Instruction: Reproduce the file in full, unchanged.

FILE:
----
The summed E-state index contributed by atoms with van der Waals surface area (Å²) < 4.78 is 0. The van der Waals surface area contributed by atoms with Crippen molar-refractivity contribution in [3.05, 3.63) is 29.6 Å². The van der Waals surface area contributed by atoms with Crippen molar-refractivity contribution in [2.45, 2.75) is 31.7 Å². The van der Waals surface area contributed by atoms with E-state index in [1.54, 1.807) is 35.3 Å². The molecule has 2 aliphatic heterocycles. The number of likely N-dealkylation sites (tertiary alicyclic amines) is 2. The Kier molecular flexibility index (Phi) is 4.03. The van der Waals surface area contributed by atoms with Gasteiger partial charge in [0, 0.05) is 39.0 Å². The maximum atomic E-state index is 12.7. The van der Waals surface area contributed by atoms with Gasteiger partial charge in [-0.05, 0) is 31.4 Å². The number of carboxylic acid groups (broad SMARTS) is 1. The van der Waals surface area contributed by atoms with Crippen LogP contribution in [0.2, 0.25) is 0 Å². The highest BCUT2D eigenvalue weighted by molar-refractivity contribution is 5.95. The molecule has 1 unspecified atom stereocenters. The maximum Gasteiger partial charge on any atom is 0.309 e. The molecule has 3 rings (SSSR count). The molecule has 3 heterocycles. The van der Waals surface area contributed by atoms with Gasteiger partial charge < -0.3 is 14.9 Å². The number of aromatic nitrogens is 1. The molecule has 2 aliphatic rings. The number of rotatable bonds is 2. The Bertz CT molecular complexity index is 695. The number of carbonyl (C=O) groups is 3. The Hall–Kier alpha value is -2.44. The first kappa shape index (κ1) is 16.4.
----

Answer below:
The summed E-state index contributed by atoms with van der Waals surface area (Å²) < 4.78 is 0. The van der Waals surface area contributed by atoms with Crippen molar-refractivity contribution in [3.05, 3.63) is 29.6 Å². The van der Waals surface area contributed by atoms with Crippen molar-refractivity contribution in [2.45, 2.75) is 31.7 Å². The van der Waals surface area contributed by atoms with E-state index in [1.54, 1.807) is 35.3 Å². The molecule has 2 aliphatic heterocycles. The number of likely N-dealkylation sites (tertiary alicyclic amines) is 2. The Kier molecular flexibility index (Phi) is 4.03. The van der Waals surface area contributed by atoms with Gasteiger partial charge in [0, 0.05) is 39.0 Å². The maximum atomic E-state index is 12.7. The van der Waals surface area contributed by atoms with Gasteiger partial charge in [-0.05, 0) is 31.4 Å². The number of carboxylic acid groups (broad SMARTS) is 1. The van der Waals surface area contributed by atoms with Crippen LogP contribution in [0.2, 0.25) is 0 Å². The highest BCUT2D eigenvalue weighted by molar-refractivity contribution is 5.95. The molecule has 1 unspecified atom stereocenters. The maximum Gasteiger partial charge on any atom is 0.309 e. The molecule has 3 rings (SSSR count). The molecule has 3 heterocycles. The van der Waals surface area contributed by atoms with Gasteiger partial charge < -0.3 is 14.9 Å². The number of aromatic nitrogens is 1. The molecule has 2 aliphatic rings. The number of rotatable bonds is 2. The Bertz CT molecular complexity index is 695. The number of carbonyl (C=O) groups is 3. The Hall–Kier alpha value is -2.44. The first kappa shape index (κ1) is 16.4.